Sunday, April 15, 2012

Day 5: Obedience and home

Ahhhh, the sheer bliss of typing on a full-sized keyboard again!

Yesterday Phoenix and I did obedience: Open and Utility. I'd like to say it went well and to an extent, he was really, really good. From the standpoint that my dog teaches me something new about what he understands and likes doing every time we go in the ring, it was a valuable learning experience. From a Q-ing standpoint, it was a bust. No second go-out in Utility and he moved substantially from place on both the long sit and down in Open.

I'm disappointed but not disheartened. I know Phoenix will never be what you might call an "easy" dog in terms of showing and my goals for his obedience career are long-range, not tied to any particular weekend or specific event.

Although I thought we'd conquered his out-of-sight stay demons, they were back in force. However, after thinking about it for nearly 6 hours on the drive home, I have to admit he very cleverly solved the problem of not wanting to stay in a line-up of strange dogs. He carefully took himself out of the lineup by scooting forward (judge said he never lifted his butt) until he was away from the other dogs. Then the judge said then he relaxed and held position, looking fairly comfortable. In his mind, he stayed in the ring and completed the stays.

Although his heeling in both classes left a little to be desired, I was really happy with the rest of his work and the judge complimented me on his fronts and finishes. I think he only missed one. This is huge for us - I know if he is feeling comfortable and in the zone, so to speak, he will work his f and fs.

Sooo . . . we've got 2 weeks until our next trial and I'm working on a game plan for training. A) Do NOT overtrain B) Focus on building drive and effort in heeling, especially with ME being silent C) Many go-outs. Many, many go-outs. D) Stays. Guess who just earned a ticket to do stays with my Thursday night class?

We left Purina about 2:30 p.m. and by the time I dropped my aunt off and drove home, our area was under about every severe thunderstorm and tornado watch and warning the National Weather Service could throw at us. My plan of parking under the big tree in front of the house and letting the dogs run while I unloaded the van was quickly abandoned. One of the local meteorologist said there were over 20,000 lightning strikes last night!

Looking forward to a quiet day at home, unpacking, doing laundry and playing catch-up. And someone really needs to go the grocery store because the Farmer ate everything in this house while I was gone.

I will write about the Purina Events Center sometime soon, too. It really is an amazing facility. And post pics.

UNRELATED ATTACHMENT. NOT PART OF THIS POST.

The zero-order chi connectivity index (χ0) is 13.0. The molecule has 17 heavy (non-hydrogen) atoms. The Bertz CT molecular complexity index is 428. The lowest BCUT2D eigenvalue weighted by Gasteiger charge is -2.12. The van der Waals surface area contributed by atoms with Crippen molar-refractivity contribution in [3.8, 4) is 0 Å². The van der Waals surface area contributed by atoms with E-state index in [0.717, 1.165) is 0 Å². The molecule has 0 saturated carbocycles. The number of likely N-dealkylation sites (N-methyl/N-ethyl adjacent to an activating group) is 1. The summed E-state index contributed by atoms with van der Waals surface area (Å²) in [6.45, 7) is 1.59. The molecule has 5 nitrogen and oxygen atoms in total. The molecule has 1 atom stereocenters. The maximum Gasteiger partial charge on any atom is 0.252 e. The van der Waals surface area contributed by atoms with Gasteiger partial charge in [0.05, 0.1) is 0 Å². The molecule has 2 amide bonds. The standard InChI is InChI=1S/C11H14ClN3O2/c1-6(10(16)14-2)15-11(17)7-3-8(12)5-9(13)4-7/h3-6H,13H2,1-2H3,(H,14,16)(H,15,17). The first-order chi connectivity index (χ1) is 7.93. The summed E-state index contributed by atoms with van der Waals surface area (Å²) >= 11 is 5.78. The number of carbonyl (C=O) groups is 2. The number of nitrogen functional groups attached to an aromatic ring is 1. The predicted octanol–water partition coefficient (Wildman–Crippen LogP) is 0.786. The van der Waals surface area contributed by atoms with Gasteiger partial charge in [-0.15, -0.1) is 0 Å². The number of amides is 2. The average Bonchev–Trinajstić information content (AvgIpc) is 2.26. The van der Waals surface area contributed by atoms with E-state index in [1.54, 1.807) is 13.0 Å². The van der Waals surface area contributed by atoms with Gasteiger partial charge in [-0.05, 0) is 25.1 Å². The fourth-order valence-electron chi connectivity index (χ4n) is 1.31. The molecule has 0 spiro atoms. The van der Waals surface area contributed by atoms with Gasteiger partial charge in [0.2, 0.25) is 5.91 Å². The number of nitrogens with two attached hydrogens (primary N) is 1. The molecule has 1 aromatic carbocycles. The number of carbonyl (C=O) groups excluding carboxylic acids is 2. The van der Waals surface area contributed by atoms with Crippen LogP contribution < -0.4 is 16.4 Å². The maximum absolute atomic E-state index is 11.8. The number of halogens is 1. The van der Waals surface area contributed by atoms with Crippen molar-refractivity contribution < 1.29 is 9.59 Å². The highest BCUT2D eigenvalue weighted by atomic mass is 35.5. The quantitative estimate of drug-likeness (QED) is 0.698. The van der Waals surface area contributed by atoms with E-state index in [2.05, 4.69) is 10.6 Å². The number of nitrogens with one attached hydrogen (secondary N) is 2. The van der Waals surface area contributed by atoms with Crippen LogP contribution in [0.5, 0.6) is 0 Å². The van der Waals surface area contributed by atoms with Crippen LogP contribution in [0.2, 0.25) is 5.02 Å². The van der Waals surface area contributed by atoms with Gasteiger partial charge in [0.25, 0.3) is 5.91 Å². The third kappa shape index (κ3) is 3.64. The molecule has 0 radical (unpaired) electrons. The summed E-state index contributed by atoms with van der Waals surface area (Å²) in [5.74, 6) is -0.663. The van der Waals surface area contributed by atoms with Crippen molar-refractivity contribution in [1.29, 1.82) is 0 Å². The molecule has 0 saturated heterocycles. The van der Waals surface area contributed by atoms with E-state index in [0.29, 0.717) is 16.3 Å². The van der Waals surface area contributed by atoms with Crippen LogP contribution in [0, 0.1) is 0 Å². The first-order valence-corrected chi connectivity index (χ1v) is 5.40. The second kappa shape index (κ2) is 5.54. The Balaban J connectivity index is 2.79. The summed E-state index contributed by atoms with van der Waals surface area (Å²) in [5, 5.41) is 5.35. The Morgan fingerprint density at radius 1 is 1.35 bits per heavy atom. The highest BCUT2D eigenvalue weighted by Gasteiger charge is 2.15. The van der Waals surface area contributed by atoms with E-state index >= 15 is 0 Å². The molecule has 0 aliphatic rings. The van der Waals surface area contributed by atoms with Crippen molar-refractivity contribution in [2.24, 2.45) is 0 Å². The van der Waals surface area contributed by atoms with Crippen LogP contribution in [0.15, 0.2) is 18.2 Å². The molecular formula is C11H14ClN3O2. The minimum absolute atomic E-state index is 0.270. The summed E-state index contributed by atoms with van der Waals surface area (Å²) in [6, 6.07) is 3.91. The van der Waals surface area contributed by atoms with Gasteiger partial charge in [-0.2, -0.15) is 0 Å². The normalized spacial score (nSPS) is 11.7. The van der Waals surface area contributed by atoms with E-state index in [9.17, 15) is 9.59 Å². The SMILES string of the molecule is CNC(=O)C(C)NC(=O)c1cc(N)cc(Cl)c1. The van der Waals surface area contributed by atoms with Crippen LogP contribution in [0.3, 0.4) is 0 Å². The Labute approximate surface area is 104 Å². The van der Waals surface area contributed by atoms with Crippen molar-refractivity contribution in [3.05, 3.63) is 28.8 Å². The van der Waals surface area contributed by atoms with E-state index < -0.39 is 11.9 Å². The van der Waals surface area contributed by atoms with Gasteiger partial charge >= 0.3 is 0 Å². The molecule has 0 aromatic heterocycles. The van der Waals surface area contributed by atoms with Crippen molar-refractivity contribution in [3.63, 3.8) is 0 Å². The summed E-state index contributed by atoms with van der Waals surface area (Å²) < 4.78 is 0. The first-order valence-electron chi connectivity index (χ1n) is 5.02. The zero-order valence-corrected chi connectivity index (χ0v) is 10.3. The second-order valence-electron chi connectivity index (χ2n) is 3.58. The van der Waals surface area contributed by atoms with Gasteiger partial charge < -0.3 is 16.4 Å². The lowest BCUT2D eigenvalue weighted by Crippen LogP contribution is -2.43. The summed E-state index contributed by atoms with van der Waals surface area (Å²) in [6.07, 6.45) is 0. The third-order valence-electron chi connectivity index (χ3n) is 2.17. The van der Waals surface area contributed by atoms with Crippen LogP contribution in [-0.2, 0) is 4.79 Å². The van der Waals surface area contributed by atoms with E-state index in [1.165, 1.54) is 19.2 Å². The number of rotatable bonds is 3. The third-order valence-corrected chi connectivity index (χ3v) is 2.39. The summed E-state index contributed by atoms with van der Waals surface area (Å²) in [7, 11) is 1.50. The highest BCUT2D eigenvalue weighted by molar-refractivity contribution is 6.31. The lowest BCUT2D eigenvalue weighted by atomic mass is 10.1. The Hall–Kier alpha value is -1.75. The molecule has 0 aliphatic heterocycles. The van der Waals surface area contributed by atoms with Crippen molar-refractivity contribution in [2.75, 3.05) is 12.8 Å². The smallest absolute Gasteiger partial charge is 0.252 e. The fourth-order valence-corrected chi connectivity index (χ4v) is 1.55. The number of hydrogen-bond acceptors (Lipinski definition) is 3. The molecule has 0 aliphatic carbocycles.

1. Wow! So much and I bet so very exhausted. As long as you had fun (wait to answer till you've got rest - haha) and Phoenix is a good boy! His training reminds me of those push puzzles we had as kids, push down one peg and another pops up!

  2. LOL - he solved his stay problem - no problem. They were just in his personal bubble :-)

    Can't wait to hear about Purina!

  3. Would it help Phoenix if you did something that small dog handlers do? Line him up so he is a little bit behind the other dogs. This way he can see them better and they cannot see him quite as well.

    With a small dog, you just line their butt up with the other dog's butts, and their heads will further back. Every now and then a judge will force one to line their front feet up instead of their back.

  4. MT Waggin, LOL, we are exactly what you described - one thing gets fixed, another one breaks. Ahh, the story of Utility.

    Jennie, I have tried what you described. Problem is (well, one of them) Phoenix wants to be IN FRONT of the other dogs. He seriously wants OUT of the line-up. He would be perfectly happy to stay anywhere else in the ring, just not with a dog on either side of him. It was extra hard at the nationals where he had big, intact males on either side. He was seriously uncomfortable until he moved forward. Then the judge said he visibly relaxed and looked very content to stay.

    If it's not one thing, it's another!

  5. blinkers. you need doggy blinkers.

    or: make the job different. One person I trained with had to retrain open stays after the dogs was attacked (and dog was justifiably very nervous with the open stays). She taught the dog to focus on holding a bottlecap on its head (small dog), and the dog was corrected for letting the bottlecap fall. the bottleneck could fall if the dog moved. But it was all about the bottlecap, not on not moving and not on "oh my god there are dogs right there next to me!!!!" Eventually the tap on the head was the signal to stay, even in the ring, and the dog spent the whole time focusing on not letting the bottle cap fall.

    However, knowing clever dogs like Phoenix, he'd just work out some amazing belgian way of moving without making the bloody thing fall, I'm sure!